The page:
Security researchers have issued alerts on a Zimbra vulnerability, a zero-day cross-site scripting (XSS) bug.
Zimbra, a widely used collaboration product, has issued a warning to its customers, urging them to apply a software patch without delay.
The company has identified a security hole that could potentially compromise the confidentiality and integrity of user data.
Zimbra is a collaborative software suite that includes an email server and a web client.
“The issue has been fixed. We have also performed rigorous testing to ensure the effectiveness and stability of the system. The fix is planned to be delivered in the July patch release,” said the company.
According to the company, the onus of patching is on the users.
“Take cation. Apply fix manually,” said the alert. “We understand that you may want to take action sooner rather than later to protect your data.”
This is the second zero-day Zimbra vulnerability that came up in cybersecurity news this year.
Researchers in February disclosed a Zimbra vulnerability in its email platform, with evidence of a campaign that was exploiting it.
Cybersecurity experts from Volexity, namely Steven Adair and Thomas Lancaster, revealed that a threat group, known as TEMP_Heretic, was actively exploiting the vulnerability through targeted spear phishing attacks.
It was initially detected in December 2021 and is believed to be orchestrated by Chinese cybercriminals.
Zimbra vulnerability: A zero-day bug
According to the company, the Zimbra vulnerability affects the Collaboration Suite Version 8.8.15 and could potentially impact the confidentiality and integrity of customer data.
This Zimbra vulnerability is a cross-site scripting (XSS) bug, which operates by exploiting the trust between different websites.
“This, in turn, means that X may end up with access to your account on site Y, by reading out and perhaps even modifying data that would otherwise be private to Y, such as your account details, login cookies, authentication tokens, transaction history, and so on.”
Although Zimbra has patched the bug in its code, the updated version has not yet been published.
However, the urgency of the situation is emphasized by the fact that the bug was discovered during an actual cyberattack by a Google security researcher.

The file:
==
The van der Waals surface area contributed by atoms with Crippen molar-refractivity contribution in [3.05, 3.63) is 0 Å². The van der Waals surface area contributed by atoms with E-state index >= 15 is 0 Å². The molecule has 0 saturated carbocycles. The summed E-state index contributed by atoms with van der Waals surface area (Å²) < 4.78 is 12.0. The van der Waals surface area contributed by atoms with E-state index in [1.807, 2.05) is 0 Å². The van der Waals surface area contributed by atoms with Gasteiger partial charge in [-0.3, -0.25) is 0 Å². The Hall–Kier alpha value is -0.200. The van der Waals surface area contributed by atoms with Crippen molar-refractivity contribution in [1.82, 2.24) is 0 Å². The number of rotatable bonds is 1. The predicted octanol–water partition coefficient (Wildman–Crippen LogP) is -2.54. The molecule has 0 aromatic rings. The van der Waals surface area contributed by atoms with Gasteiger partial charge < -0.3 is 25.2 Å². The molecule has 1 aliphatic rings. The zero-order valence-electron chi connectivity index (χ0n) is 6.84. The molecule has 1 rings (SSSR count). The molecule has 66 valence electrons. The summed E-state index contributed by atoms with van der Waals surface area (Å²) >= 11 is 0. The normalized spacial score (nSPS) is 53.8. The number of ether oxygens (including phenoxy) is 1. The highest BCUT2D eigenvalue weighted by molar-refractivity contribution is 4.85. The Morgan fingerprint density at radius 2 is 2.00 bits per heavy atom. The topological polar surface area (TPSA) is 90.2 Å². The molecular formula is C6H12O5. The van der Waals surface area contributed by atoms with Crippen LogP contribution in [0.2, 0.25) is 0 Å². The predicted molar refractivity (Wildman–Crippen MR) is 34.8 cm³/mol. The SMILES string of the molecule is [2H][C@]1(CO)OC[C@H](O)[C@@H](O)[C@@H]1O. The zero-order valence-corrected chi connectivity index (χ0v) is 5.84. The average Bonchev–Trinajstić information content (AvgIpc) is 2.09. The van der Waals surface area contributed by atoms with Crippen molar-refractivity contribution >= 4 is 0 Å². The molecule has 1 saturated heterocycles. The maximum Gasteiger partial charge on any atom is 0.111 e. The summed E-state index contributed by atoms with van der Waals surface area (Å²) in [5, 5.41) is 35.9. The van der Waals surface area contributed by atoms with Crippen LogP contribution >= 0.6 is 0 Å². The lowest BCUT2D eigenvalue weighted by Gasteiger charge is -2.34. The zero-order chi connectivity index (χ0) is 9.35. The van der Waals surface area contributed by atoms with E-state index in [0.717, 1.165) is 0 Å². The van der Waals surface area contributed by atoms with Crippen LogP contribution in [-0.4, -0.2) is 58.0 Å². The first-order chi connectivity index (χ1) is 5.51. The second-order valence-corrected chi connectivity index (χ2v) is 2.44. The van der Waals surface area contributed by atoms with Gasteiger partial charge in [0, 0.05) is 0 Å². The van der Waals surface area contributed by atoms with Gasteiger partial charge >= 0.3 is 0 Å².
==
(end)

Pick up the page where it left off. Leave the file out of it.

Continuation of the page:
This classifies the vulnerability as a zero-day exploit, meaning it was discovered by malicious actors before being disclosed publicly.
To address the issue promptly, Zimbra has advised its customers to manually apply the fix, which involves a single-line edit to a specific data file in the product’s installation directory.
The official security alert by the company emphasized the importance of taking immediate action to protect user data.
Technical details of the Zimbra vulnerability
XSS attacks exploit servers by including externally submitted data in web pages without proper validation.
Although this might initially seem unlikely, it is a common practice when websites need to confirm entered data or display search results.
For instance, when searching for a product like the “Holy Grail” on a shopping site, the URL would contain a query like “https://example.com/search/?product=Holy%20Grail” (where %20 represents a space).
Upon receiving the search results, it is expected that the website would display the searched term in a user-friendly manner.
However, if the server mishandles special characters, such as the less-than sign (<) and greater-than sign (>), unexpected results can occur.
Exploiting an XSS vulnerability allows attackers to manipulate web pages and execute malicious actions.
To mitigate the Zimbra vulnerability, customers are instructed to modify a specific item in a built-in web form within the product’s directory.
The recommended change ensures that any characters prone to XSS attacks are properly encoded using escape sequences, such as < for <, > for >, and & for &.
According to the Sophos advisory, the process may not be overly complex for organizations managing their own Zimbra instances or outsourcing their administration.
However, it is crucial to apply the fix to all mailbox nodes to ensure comprehensive protection against the vulnerability, it added.